Managing digital assets in SharePoint Server 2013
SharePoint Server 2013 provides a library template named Asset Library that is customized to use new image, audio, and video content types designed specifically for storing and cataloging rich media assets. These new content types use new column types such as Preview, Picture Size, Date Picture Taken, and Length (seconds) that contribute to the metadata for a particular asset. The asset library also has a preview mode that displays a thumbnail and some of this metadata when you rest the pointer over an asset. Enterprise keywords can be assigned to assets to make them more easily discovered by searching. Keywords can be assigned by an asset creator when a new asset is uploaded, or keywords can be added later by an asset manager. Users can rate assets, a capability that provides additional metadata for assets. The metadata can then be used when assets are displayed in a Web Part. For example, if you have a library of training videos that users have viewed and rated, you can use a Web Part to display the top-rated videos on a web page.
Asset creators and asset managers work directly in the asset library to upload, categorize, and manage assets. Asset consumers can browse the library to find assets for inserting into projects in other applications. Asset consumers can browse an asset library from Office applications and insert an asset into the open application, such as Word or PowerPoint.
You can display digital assets to users in SharePoint Server 2013 in the following ways:
Allow users to browse the asset library.
Insert a Web Part into a web page on a team site.
Use the video field control on a publishing page on a publishing site.
Use the Content Query Web Part.
The specific methods that you use to display assets to users of the asset library will vary depending on who the users are, how they have to use assets from the library, and which methods for displaying assets are most appropriate for a scenario.
In addition to the features that are part of the asset library, you can take advantage of SharePoint Server 2013 features such as workflows, routing, rules, and policies. These features help manage the assets as they come into the asset library, track the progress of assets, automate publication of assets on approval, and set the expiration for assets.
Scenarios for using the asset library
Users with Edit permissions can add an asset library to any SharePoint Server 2013 site collection or site. The following table describes possible scenarios in which you might use a digital asset library.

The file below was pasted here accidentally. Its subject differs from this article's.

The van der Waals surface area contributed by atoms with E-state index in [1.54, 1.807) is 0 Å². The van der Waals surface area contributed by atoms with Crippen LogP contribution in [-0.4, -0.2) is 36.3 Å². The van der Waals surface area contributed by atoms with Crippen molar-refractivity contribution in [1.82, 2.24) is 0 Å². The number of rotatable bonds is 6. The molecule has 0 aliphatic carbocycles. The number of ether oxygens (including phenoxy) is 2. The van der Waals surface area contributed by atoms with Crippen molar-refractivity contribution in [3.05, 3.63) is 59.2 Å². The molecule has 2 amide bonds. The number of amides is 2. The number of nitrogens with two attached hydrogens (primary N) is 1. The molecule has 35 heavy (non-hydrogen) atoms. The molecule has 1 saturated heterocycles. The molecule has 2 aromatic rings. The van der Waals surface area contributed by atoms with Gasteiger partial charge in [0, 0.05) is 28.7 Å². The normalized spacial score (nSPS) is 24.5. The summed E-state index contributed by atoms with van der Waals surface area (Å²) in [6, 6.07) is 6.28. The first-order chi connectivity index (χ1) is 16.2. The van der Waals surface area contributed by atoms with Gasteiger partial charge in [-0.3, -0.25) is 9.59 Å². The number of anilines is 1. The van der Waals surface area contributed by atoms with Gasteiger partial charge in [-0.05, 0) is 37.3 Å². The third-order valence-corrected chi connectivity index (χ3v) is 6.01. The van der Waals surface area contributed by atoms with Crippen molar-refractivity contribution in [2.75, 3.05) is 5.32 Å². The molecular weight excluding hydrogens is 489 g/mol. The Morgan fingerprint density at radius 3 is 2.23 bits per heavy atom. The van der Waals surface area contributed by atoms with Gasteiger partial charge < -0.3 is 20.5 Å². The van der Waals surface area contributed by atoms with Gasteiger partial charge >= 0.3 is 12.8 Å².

|Corporate brand library
||The asset library stores branded corporate assets such as logos, artwork, and other digital assets, and workflows and policies help manage the content. Creative teams can submit digital assets to the asset library where they are reviewed and published. Content stewards manage and edit the digital assets to make sure that they are correctly tagged and organized. Information workers and extranet partners who want corporate logos or brand assets use the library to find the content they require.
||The asset library is a repository for images and rich media files for a single portal site. In this scenario, any contributor or designer can upload logos and images to the library for other people to view and use. The content is typically managed by contributors, and there is minimal workflow or policy associated with adding and managing content. For example, the divisional portal library might have multiple contributors but only a few approvers. Authors and web designers of the site use content in the library by viewing, downloading, and inserting it into their work products, such as documents or presentations.
||Similar to a divisional portal but smaller. The asset library is a repository for images and rich media for a single team site. In this scenario, any team member can upload assets to the library for other team members to view and use. The content is managed as necessary by contributors, and there is minimal workflow or policy. Team members use content in the library by viewing, downloading, and inserting it into their work products, such as documents or presentations.
||The asset library stores pictures, video, documents, and other assets that have historical value to the organization. Users can submit current and past items, which are collected, scanned, organized, and tagged by curators who manage the library so that other users can browse, search, and view archived content.
|Divisional media sharing site
||The asset library stores audio and video files. In this scenario, anyone can contribute to the library, and there is minimal or no management of items in the library. Ratings are enabled for the library, and are combined with social tagging of assets to drive the structure and presentation of assets within the library.